Wednesday 19 September, 2018

J’can man saddened by death of daughter, granddaughter in Italy

Jamaican Dawna Munroe (left) along with her Italian husband Cristian Cecal (right) and daughter Crystal were killed when a  bridge they were driving across collapsed in Genoa, Italy.

Jamaican Dawna Munroe (left) along with her Italian husband Cristian Cecal (right) and daughter Crystal were killed when a bridge they were driving across collapsed in Genoa, Italy.

The father of Jamaican Dawna Munroe, who was crushed along with her nine-year-old daughter Crystal, in a tragic accident in Italy last Friday, is devastated at the loss of his daughter. 

"Two sisters had gone to Italy to identify the body and take charge of the situation, however, there are communication issues because of the language barrier. And it turns out that the father is the closest next of kin, so he has to sign some important documents to send to the authorities in Italy to allow the sisters to get things done like get an international death certificate and so on," a source told Loop News. 

"The father lives in the USA and he is not taking the death too well. The family is tight-knit and really close."

Two of Munroe's sisters, Kimona Reid and Nicolee Munroe, and an aunt are in Italy to identify the bodies. Under Italian law, it is not normally necessary for the deceased to be identified by the next of kin. Identification can be carried out by means of documentation such as a passport or driving licence or by fingerprints. However, when an inquest is opened, the relevant magistrate may request an identification in person by a family member or known associate. In the case of doubt as to the identification of the deceased, a Judge may order DNA testing and/or request information from Police channels from abroad. This process could take several months.

"The family wants to bring Dawna and her daughter home," the source said.

Over the weekend, Italian authorities confirmed they were among the 43 people killed when a bridge they were driving across collapsed in Genoa, Italy.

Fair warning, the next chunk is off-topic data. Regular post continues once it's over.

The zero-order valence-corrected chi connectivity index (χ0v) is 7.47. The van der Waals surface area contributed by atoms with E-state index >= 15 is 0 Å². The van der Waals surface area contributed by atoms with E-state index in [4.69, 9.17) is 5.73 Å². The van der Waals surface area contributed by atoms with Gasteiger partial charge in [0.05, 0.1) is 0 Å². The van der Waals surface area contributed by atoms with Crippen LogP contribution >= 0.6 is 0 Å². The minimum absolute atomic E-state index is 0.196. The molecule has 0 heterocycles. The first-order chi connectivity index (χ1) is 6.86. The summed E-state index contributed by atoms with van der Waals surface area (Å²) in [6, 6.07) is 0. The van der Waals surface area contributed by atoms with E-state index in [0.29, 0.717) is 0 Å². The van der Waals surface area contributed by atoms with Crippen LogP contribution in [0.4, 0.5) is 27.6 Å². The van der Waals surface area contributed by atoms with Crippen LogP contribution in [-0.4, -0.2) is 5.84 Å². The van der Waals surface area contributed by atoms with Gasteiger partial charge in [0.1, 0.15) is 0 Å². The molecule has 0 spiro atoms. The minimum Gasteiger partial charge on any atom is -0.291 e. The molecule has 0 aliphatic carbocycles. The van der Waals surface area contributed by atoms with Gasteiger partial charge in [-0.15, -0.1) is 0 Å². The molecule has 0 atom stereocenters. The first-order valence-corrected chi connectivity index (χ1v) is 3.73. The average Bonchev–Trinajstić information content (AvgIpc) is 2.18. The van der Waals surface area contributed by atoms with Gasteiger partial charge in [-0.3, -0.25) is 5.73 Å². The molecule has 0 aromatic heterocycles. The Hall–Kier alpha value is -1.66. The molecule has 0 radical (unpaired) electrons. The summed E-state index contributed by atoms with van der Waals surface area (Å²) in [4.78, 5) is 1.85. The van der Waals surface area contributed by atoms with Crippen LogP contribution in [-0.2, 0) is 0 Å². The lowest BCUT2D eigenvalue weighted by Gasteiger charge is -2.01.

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Under Italian law, 24 hours must pass from the time of death before the body can be prepared for burial or repatriation. In certain circumstances immediate burial or repatriation may not always be possible, if for example an autopsy might be performed to ascertain the cause of death.

A relative or a formally appointed representative must instruct a local funeral director in Italy or an international funeral director for a body to be repatriated to the person's country of origin or buried or cremated in Italy. 

Cristian Cecala, Munroe's Italian husband and the father of her daughter, was also killed in the incident which also left 16 persons nursing injuries.

The three were among the last of the victims to be confirmed dead because of the time it took rescuers to uncover their vehicle from the rubble.

They family had been en route to Livorno to take the ferry to the island of Elba, where they planned on vacationing, when the Morandi motorway collapsed. Munroe and her family were buried under concrete for three days.

Born in Sheffield, Westmoreland, Munroe and her daughter, then seven months old, moved to Italy in 2009. She met her husband while working in Negril.

The family had hopes of finding even one of the three alive, after reports surfaced that Cecala had sent a WhatsApp message advising his family that he was alive, but buried beneath the boulders.

The collapse of the bridge has caused a firestorm in Italy, with many families blaming the Government for faulty infrastructure work.

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